The moment when Britain would officially exit the European Union (EU) is still some months away — 11 p.m. local time on March 29, 2019 — but the tremors are being felt even now. The source of the foreshocks are the unstable machinations of the British Prime Minister Theresa May’s Brexit ‘war cabinet’. As the clock ticks without a breakthrough so far in the talks, anxiety is palpable among the business community and the general public.

Without a clear plan to counter the unsociable environment being created by an increasingly unempathetic EU, Ms. May’s assurances as yet have not been productive.

Her team’s negotiating skills are being continuously weakened by hardliners within the union. The U.K.’s pride has been dealt a few knocks on successive occasions at the negotiating table. It has also been reaching out desperately to the Commonwealth and the rest of the world for a deal before Brexit happens which could overcome the exit loss. This is a humongous task as some of the countries outside the bloc, including the U.S., have opposed Britain leaving the EU. Even India has said that it is ‘in no rush to sign a deal’ with the U.K. after Brexit. ‘Open Britain’, an anti-Brexit think-tank, has said that an India-U.K. free trade agreement “would easily take seven years”.

The trade terms that Britain set for the Commonwealth, post-war and post-independence, are not simply there now because some of them are almost ready to supersede the U.K. economically.

There are also fears that the U.K. might end up leaving without a final deal in hand. There are whispers from Ms. May’s Brexit camp that she might agree to an extension beyond 2020 in order to assist Britain in establishing transitional arrangements to ensure a hold in the single market as well as the customs union.

The next steps

Brexiteers are hoping for a turnaround in negotiations at least by December even as the EU is convoking a special meeting in November to wrap up a final deal. But December will be the time for the final opportunity before which the text of the withdrawal treaty has to be cleared by a supermajority of EU leaders — a minimum of 20 out of 27 remaining members of the EU representing at least 65% of their population. The deal will also have to be ratified at a plenary by the European Parliament. If any differential clauses persist, Parliament might refer them to the European Court of Justice. If all this happens before December, the British Parliament will take it over.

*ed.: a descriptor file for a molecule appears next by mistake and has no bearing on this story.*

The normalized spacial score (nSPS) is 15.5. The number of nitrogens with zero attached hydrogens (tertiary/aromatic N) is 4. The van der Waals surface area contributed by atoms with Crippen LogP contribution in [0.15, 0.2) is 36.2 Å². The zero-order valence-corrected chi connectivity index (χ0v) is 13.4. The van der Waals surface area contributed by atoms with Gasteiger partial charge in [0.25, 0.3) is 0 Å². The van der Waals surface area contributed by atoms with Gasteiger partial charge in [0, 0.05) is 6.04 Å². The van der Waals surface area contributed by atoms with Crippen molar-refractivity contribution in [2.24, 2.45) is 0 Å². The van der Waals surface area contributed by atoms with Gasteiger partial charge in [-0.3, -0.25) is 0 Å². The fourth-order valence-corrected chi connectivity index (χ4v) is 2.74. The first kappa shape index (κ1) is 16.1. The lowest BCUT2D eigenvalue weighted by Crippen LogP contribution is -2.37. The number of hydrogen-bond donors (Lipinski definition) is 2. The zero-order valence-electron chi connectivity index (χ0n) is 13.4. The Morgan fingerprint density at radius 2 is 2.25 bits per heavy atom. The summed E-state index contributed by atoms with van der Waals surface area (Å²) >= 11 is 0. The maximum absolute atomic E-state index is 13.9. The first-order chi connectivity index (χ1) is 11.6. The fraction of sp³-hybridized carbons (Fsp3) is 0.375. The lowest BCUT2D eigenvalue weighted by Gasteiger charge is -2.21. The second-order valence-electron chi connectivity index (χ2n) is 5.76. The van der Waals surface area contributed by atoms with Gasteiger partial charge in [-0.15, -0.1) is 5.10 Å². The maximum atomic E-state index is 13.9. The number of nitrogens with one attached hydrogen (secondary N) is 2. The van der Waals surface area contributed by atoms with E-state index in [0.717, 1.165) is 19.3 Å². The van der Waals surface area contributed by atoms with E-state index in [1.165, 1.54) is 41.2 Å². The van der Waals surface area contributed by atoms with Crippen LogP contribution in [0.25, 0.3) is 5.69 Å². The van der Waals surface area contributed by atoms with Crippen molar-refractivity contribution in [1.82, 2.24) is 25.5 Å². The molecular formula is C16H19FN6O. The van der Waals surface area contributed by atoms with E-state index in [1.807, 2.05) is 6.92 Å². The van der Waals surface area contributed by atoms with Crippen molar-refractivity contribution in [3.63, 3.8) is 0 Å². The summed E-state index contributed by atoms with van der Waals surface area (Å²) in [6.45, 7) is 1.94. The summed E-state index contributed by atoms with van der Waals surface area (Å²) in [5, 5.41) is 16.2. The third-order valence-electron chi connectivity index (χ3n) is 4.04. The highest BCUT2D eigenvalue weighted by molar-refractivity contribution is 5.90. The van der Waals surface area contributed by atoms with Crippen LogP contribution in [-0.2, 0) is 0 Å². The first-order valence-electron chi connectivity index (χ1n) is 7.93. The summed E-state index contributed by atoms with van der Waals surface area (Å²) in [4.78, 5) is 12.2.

The moment of truth will come when the deal, if reached, is put to a parliamentary vote, widely considered to be an impediment for Ms. May. Adding to her woes is the fact that the Labour party has different ideas regarding legislative amendment for the voting.

If the deal is struck in December, a date for parliamentary approval will be fixed, possibly in January, to approve the bill, to be passed as a law by February — a gargantuan task fraught with controversies over people’s rights, details of the transition and the final financial settlement.

The vote on which the minority government in London hopes to get the deal through hinges on Northern Ireland’s Democratic Unionist Party. Ms. May’s government might need to unconditionally embrace many, if not all, of Belfast’s predilections.

There is also confusion raging in the British Parliament as two-thirds of its MPs are still in favour of remaining in the EU despite a majority of their constituencies having voted to leave. Speculation is rife that angry Tory backbenchers might also press for a leadership change, and that Ms. May may face an exit before Christmas.

Brexit Minister Martin Callanan had earlier stated that Parliament should go for a ‘meaningful vote’, which, loosely interpreted, means that if the U.K. leaves without a deal, it would have to trade on World Trade Organisation terms. This means that post-Brexit negotiations could be hard-fought and the U.K. could also be left with no other choice than it is doing even now.

Border negotiations for custom clearances and travel would also take long despite optimum use of advanced technology, an addition to the chaos which could descend on markets and investors if no deal is reached in December.

Ms. May has also rejected the demand for a second referendum. If Brexit happens without a deal, she has now announced, in order to win trust, tax cuts for 30 million citizens, with effect from April next, a year earlier than fixed, amid claims that a deal is almost done. No one believes this.

The Indian angle

In an article in
The Guardian
, businessman, independent crossbench life peer and anti-Brexiteer Karan Bilimoria has stated that Indian-run businesses would suffer phenomenally with or without a deal.

Tejinder Singh Shekawat, a construction entrepreneur and president of the Indian Chamber of Youth Entrepreneurs attached to the India High Commission in London, says, “The current status is that the Europeans have already started leaving. As a result, the rental and property prices have come down, whereas labour and material prices have gone up by 25%. Almost every business is struggling even before the Brexit happened.”

A large portion of Indian businesses in the U.K. are dependent on the free European market. They are watching the developments with bated breath.

K.S. Vijay Elangova is a journalist and scholar based in Britain

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